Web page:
When Michelle Lee became editor-in-chief of Allure magazine last fall, she had her sights set on significant digital transformation.

With a background in digital media and web design (most recently as the former editor-in-chief and chief marketing officer of Nylon), she set out to expand Allure’s e-commerce play and make it easier for visitors to use the relaunched site, which went live today. The redesign was largely focused on improving the user experience with more opportunities to engage with the content and more ways to find new beauty products.

“Our current site was built about five years ago, which in internet years is probably about 20 years,” Lee said. “From a technology perspective, I wanted to think of us as tech company, though print is still very important.”

The most notable addition to the site is the “Try It” button, a function that lets readers try a product for free after entering their email and street address. Select products will be shipped in sample or full sizes in a play to build loyalty to the publisher and the products. Featured products are not required to be existing advertisers with Allure.

_0726Product (1)

The e-commerce move is an extension of the Allure Beauty Box, a $15-a-month delivery service with items picked by editors and beauty experts. Allure, which is owned by Condé Nast, brought Beauty Box’s operations in-house a year ago to gain more control over the way it connects with readers. Today it has more than 30,000 subscribers, a 150 percent increase since June 2015. Though Allure declined to disclose how much revenue it receives from e-commerce, few publishers make significant money from commerce ventures.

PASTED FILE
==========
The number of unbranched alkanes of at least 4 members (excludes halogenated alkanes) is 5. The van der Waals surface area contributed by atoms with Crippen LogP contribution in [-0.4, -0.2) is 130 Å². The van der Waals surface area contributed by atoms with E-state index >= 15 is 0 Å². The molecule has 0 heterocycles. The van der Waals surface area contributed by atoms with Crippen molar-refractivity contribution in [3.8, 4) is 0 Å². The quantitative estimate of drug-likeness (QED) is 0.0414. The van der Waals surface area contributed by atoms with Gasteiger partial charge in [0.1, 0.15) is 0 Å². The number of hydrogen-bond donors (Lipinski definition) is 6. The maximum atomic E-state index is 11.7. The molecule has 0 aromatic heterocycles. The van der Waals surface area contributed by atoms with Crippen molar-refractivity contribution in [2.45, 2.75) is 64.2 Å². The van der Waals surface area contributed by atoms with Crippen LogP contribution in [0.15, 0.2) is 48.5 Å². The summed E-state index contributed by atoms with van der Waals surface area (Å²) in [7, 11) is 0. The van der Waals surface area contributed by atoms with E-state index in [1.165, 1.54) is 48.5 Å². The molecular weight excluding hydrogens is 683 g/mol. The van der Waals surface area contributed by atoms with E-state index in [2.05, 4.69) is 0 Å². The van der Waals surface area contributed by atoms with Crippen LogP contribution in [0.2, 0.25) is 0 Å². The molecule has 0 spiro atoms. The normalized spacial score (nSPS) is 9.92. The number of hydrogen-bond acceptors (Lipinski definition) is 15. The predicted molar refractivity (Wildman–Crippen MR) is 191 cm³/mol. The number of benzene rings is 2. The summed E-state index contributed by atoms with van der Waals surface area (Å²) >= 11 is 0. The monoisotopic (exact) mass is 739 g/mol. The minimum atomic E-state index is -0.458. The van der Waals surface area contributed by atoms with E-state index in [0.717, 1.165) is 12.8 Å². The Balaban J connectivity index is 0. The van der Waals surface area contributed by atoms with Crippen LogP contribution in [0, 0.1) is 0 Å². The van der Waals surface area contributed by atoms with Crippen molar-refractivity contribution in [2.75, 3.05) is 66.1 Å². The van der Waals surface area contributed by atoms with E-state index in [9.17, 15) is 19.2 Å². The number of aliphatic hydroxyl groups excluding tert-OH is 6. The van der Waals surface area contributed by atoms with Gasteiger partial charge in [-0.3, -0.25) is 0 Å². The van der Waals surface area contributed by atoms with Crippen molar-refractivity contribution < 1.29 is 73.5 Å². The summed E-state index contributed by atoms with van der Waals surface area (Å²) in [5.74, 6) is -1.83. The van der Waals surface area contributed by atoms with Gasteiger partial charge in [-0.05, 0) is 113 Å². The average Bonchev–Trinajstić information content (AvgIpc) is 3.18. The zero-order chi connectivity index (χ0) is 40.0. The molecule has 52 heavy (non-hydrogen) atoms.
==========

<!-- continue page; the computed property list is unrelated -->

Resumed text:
“There are a lot of beauty boxes out there, but because our brand is so strong and because our editors have such traction and expertise, we knew something curated by us would have more value than something from a brand people didn’t know,” Allure publisher and chief revenue officer Agnes Bogdan Chapski told Digiday in February.

On the new site, nearly every featured product will be available to purchase as part of the Amazon partnership. Users can click on a beauty product and be directed to another page with additional information and product reviews by Allure editors and beauty experts. Allure will get a cut of sales from the brands as part of a revenue-sharing affiliate model.

“If someone mentions they use this amazing skin serum at night, I would be really frustrated if I couldn’t click on it and buy it,” Lee said. “From a user experience, it’s really important to make as much of the site shoppable as possible.”

Allure’s traffic has grown 86 percent year over year to 5 million unique viewers and 33 million page views, with 80 percent coming from mobile. While other publications try to optimize page views to appeal to advertisers, Lee said Allure is focusing on cultivating visitors who come to the site at least four times per month as well as examining time spent per visit. The longer a reader engages with the site, the more personalized the content will become to direct them to content and beauty products.

“Uniques and pageviews are still important metrics for us, but they’re not the only metrics,” Lee said.